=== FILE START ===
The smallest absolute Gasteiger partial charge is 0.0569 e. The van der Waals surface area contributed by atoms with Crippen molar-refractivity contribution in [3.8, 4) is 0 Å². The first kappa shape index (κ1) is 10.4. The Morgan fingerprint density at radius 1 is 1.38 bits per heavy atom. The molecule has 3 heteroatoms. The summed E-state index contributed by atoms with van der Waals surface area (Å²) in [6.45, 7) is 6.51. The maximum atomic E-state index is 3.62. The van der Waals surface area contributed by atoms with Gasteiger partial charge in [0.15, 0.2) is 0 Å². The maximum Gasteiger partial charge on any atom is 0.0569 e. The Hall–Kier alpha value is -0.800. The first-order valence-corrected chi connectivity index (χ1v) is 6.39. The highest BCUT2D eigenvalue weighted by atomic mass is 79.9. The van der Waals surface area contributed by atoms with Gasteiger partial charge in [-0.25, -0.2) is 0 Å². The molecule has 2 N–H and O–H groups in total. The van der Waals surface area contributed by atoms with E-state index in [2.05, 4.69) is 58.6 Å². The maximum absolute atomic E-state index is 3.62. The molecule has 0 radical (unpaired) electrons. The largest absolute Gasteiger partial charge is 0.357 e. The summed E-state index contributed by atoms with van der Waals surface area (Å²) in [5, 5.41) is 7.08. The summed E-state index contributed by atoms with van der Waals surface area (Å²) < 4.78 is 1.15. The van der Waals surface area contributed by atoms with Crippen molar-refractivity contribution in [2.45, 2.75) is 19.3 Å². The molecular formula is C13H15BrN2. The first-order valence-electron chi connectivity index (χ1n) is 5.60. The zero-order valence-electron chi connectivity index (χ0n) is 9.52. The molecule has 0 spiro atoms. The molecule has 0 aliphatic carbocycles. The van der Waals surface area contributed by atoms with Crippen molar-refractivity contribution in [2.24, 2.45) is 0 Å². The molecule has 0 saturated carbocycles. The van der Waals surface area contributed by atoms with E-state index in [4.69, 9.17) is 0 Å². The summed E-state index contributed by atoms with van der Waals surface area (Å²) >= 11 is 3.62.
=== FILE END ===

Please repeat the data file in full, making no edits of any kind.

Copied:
The smallest absolute Gasteiger partial charge is 0.0569 e. The van der Waals surface area contributed by atoms with Crippen molar-refractivity contribution in [3.8, 4) is 0 Å². The first kappa shape index (κ1) is 10.4. The Morgan fingerprint density at radius 1 is 1.38 bits per heavy atom. The molecule has 3 heteroatoms. The summed E-state index contributed by atoms with van der Waals surface area (Å²) in [6.45, 7) is 6.51. The maximum atomic E-state index is 3.62. The van der Waals surface area contributed by atoms with Gasteiger partial charge in [0.15, 0.2) is 0 Å². The maximum Gasteiger partial charge on any atom is 0.0569 e. The Hall–Kier alpha value is -0.800. The first-order valence-corrected chi connectivity index (χ1v) is 6.39. The highest BCUT2D eigenvalue weighted by atomic mass is 79.9. The van der Waals surface area contributed by atoms with Gasteiger partial charge in [-0.25, -0.2) is 0 Å². The molecule has 2 N–H and O–H groups in total. The van der Waals surface area contributed by atoms with E-state index in [2.05, 4.69) is 58.6 Å². The maximum absolute atomic E-state index is 3.62. The molecule has 0 radical (unpaired) electrons. The largest absolute Gasteiger partial charge is 0.357 e. The summed E-state index contributed by atoms with van der Waals surface area (Å²) in [5, 5.41) is 7.08. The summed E-state index contributed by atoms with van der Waals surface area (Å²) < 4.78 is 1.15. The van der Waals surface area contributed by atoms with Crippen molar-refractivity contribution in [2.45, 2.75) is 19.3 Å². The molecular formula is C13H15BrN2. The first-order valence-electron chi connectivity index (χ1n) is 5.60. The zero-order valence-electron chi connectivity index (χ0n) is 9.52. The molecule has 0 spiro atoms. The molecule has 0 aliphatic carbocycles. The van der Waals surface area contributed by atoms with Crippen molar-refractivity contribution in [2.24, 2.45) is 0 Å². The molecule has 0 saturated carbocycles. The van der Waals surface area contributed by atoms with E-state index in [4.69, 9.17) is 0 Å². The summed E-state index contributed by atoms with van der Waals surface area (Å²) >= 11 is 3.62.